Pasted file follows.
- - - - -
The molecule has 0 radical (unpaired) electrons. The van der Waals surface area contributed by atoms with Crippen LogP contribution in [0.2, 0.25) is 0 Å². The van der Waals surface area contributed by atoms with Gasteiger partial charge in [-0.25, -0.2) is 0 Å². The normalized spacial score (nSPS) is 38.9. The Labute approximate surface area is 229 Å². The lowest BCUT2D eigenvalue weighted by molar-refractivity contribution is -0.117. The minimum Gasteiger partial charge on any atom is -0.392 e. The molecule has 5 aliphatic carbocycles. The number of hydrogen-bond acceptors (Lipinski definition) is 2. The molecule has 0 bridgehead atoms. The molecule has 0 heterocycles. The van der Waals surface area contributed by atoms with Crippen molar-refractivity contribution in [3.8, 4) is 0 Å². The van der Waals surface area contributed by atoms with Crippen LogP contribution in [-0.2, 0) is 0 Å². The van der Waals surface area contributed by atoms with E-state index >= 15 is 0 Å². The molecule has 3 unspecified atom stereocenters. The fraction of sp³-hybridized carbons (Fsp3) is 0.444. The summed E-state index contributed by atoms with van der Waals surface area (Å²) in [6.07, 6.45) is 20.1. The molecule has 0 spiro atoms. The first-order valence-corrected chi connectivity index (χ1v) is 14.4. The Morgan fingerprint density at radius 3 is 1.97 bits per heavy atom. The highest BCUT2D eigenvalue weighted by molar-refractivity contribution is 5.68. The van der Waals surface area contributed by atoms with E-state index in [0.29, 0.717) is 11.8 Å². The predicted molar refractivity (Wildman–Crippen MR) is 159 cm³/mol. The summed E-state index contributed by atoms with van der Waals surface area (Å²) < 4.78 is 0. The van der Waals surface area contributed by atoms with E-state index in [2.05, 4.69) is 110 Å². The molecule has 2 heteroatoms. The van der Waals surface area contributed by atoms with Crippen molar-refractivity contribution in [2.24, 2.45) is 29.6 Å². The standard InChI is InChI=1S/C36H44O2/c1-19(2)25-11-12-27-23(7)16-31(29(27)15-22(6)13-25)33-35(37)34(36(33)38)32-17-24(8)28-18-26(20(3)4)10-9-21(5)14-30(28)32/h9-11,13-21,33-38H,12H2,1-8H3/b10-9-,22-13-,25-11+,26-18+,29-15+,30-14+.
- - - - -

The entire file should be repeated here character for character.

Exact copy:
The molecule has 0 radical (unpaired) electrons. The van der Waals surface area contributed by atoms with Crippen LogP contribution in [0.2, 0.25) is 0 Å². The van der Waals surface area contributed by atoms with Gasteiger partial charge in [-0.25, -0.2) is 0 Å². The normalized spacial score (nSPS) is 38.9. The Labute approximate surface area is 229 Å². The lowest BCUT2D eigenvalue weighted by molar-refractivity contribution is -0.117. The minimum Gasteiger partial charge on any atom is -0.392 e. The molecule has 5 aliphatic carbocycles. The number of hydrogen-bond acceptors (Lipinski definition) is 2. The molecule has 0 bridgehead atoms. The molecule has 0 heterocycles. The van der Waals surface area contributed by atoms with Crippen molar-refractivity contribution in [3.8, 4) is 0 Å². The van der Waals surface area contributed by atoms with Crippen LogP contribution in [-0.2, 0) is 0 Å². The van der Waals surface area contributed by atoms with E-state index >= 15 is 0 Å². The molecule has 3 unspecified atom stereocenters. The fraction of sp³-hybridized carbons (Fsp3) is 0.444. The summed E-state index contributed by atoms with van der Waals surface area (Å²) in [6.07, 6.45) is 20.1. The molecule has 0 spiro atoms. The first-order valence-corrected chi connectivity index (χ1v) is 14.4. The Morgan fingerprint density at radius 3 is 1.97 bits per heavy atom. The highest BCUT2D eigenvalue weighted by molar-refractivity contribution is 5.68. The van der Waals surface area contributed by atoms with E-state index in [0.29, 0.717) is 11.8 Å². The predicted molar refractivity (Wildman–Crippen MR) is 159 cm³/mol. The summed E-state index contributed by atoms with van der Waals surface area (Å²) < 4.78 is 0. The van der Waals surface area contributed by atoms with E-state index in [2.05, 4.69) is 110 Å². The molecule has 2 heteroatoms. The van der Waals surface area contributed by atoms with Crippen molar-refractivity contribution in [2.24, 2.45) is 29.6 Å². The standard InChI is InChI=1S/C36H44O2/c1-19(2)25-11-12-27-23(7)16-31(29(27)15-22(6)13-25)33-35(37)34(36(33)38)32-17-24(8)28-18-26(20(3)4)10-9-21(5)14-30(28)32/h9-11,13-21,33-38H,12H2,1-8H3/b10-9-,22-13-,25-11+,26-18+,29-15+,30-14+.